Varenicline blocks nicotine intake in rats with extended access to nicotine self-administration
Rationale Much evidence indicates that individuals use tobacco primarily to experience the psychopharmacological properties of nicotine. Varenicline, a partial alpha 4 beta 2 nicotinic acetylcholine receptor (nAChR) agonist, is effective in reducing nicotine craving and relapse in smokers, suggesting that alpha 4 beta 2 nAChRs may play a key role in nicotine dependence. In rats, the effect of varenicline on nicotine intake has only been studied with limited access to the drug, a model of the positive reinforcing effect of nicotine. Varenicline has not been tested on the increase in motivation to take nicotine in nicotine-dependent rats. Objectives The present study evaluated the effects of varenicline on nicotine intake in rats with extended access to nicotine self-administration (23 h/day), a condition leading to the development of nicotine dependence. We hypothesized that varenicline's effects on nicotine self-administration would be greater in rats with extended than limited access to the drug and after forced abstinence rather than during baseline self-administration. Results Varenicline dose-dependently decreased nicotine self-administration in rats with limited (1 h/day) and extended (23 h/day) access. Despite an increased sensitivity to the motivational effects of abstinence on nicotine intake compared with limited-access rats, varenicline was equally effective in decreasing nicotine intake in dependent rats with extended access to nicotine. Conclusion These results suggest that alpha 4 beta 2 nAChRs are critical in mediating the positive reinforcing effects of nicotine but may not be a key element underlying the negative reinforcement process responsible for the increased nicotine intake after abstinence in dependent subjects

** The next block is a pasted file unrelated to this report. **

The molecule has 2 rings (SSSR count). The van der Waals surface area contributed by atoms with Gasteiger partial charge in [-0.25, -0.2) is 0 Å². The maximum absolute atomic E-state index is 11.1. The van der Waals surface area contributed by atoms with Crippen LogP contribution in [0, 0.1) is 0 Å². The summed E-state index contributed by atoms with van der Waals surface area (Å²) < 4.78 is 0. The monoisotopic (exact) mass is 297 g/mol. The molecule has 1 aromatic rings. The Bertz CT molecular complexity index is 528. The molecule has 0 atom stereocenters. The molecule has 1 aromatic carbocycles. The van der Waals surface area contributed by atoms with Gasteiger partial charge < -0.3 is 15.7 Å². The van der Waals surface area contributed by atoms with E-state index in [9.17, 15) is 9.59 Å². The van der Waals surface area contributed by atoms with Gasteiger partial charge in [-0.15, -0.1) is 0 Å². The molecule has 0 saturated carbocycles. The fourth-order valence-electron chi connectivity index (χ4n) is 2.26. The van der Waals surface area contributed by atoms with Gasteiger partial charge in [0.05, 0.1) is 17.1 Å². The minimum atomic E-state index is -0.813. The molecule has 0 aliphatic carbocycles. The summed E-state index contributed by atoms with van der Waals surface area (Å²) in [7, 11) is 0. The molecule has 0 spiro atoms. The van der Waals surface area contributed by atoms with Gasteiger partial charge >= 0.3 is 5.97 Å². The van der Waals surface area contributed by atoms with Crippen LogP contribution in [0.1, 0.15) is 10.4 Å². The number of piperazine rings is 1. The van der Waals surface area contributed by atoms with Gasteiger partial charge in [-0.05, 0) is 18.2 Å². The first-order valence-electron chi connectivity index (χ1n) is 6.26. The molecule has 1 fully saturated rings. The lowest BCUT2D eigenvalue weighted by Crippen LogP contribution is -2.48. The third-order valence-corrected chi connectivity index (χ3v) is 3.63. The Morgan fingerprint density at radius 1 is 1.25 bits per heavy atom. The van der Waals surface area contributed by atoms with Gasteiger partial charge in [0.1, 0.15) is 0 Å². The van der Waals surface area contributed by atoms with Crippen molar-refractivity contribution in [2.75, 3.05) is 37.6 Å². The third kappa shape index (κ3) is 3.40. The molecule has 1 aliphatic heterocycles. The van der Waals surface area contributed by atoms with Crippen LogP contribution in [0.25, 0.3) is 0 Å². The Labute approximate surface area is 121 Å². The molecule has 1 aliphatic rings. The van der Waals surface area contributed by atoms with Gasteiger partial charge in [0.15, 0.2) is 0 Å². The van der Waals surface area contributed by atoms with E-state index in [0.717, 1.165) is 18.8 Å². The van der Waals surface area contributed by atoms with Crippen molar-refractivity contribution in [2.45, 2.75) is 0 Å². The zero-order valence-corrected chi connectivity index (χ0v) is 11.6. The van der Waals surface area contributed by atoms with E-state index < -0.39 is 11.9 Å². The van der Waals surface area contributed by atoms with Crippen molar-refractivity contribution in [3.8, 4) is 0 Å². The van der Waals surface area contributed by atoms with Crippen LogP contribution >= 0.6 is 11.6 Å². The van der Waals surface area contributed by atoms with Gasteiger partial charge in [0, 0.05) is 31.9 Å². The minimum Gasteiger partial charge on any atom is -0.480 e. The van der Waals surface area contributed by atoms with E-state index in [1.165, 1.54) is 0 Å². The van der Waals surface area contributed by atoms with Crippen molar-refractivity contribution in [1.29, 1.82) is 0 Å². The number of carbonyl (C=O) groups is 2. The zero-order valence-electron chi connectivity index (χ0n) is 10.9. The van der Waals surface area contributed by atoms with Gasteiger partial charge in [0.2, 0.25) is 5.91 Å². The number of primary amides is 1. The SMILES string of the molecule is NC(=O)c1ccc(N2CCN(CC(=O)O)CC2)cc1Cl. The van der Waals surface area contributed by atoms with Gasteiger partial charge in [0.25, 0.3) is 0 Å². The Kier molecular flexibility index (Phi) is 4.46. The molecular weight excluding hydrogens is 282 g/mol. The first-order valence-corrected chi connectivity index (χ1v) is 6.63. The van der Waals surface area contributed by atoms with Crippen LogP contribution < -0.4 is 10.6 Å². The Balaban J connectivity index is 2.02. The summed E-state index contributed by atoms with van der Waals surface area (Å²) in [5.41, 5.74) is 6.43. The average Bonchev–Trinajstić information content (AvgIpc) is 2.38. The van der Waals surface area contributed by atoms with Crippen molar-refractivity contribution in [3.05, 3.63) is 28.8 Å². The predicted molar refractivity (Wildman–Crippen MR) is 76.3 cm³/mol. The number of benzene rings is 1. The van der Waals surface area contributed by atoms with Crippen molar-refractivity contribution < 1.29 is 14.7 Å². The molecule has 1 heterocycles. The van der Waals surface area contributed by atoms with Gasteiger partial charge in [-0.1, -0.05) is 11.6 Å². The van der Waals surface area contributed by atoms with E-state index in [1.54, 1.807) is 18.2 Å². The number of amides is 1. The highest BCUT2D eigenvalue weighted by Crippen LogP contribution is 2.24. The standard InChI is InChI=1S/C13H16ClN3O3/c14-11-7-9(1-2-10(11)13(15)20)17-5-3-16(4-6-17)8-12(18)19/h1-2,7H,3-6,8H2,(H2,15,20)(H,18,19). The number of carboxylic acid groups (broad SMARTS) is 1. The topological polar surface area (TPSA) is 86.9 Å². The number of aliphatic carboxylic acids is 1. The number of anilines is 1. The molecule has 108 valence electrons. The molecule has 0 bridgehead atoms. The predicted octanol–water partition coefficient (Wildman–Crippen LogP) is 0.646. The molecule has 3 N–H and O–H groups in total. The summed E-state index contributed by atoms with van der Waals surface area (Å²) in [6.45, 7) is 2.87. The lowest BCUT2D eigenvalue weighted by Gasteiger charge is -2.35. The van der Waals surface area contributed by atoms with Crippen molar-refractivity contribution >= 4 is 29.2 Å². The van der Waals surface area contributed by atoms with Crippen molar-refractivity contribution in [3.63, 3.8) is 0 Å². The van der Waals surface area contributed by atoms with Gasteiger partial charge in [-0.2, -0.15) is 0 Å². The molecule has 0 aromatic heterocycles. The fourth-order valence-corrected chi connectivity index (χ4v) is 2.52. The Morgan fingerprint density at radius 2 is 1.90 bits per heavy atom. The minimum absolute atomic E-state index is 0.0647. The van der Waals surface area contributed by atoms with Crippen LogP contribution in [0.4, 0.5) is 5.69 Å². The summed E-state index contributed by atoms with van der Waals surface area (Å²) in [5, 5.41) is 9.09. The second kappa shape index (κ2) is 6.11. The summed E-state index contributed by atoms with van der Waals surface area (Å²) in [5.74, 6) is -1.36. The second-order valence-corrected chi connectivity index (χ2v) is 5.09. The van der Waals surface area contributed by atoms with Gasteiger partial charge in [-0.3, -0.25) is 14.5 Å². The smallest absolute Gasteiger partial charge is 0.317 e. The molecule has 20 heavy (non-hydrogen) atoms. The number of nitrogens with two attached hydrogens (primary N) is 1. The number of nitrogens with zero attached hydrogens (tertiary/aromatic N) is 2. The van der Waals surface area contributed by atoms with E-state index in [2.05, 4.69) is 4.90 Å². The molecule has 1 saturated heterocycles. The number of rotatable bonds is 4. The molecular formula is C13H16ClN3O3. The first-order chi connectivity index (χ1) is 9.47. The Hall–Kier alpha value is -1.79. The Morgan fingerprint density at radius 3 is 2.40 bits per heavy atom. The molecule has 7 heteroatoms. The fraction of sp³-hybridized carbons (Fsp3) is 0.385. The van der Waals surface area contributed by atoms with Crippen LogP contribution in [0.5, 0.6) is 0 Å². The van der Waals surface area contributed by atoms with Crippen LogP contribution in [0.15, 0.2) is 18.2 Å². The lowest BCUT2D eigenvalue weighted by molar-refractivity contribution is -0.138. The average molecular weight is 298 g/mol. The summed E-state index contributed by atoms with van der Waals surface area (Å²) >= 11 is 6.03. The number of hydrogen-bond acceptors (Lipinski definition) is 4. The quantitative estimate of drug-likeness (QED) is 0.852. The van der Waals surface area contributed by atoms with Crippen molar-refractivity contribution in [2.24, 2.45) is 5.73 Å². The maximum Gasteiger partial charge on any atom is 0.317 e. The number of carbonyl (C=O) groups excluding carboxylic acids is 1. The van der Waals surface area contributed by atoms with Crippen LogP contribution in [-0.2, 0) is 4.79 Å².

George, O., Lloyd, A., Carroll, F., Damaj, M. I., & Koob, G. F. (2011). Varenicline blocks nicotine intake in rats with extended access to nicotine self-administration. Psychopharmacology, 213(4), 715-722.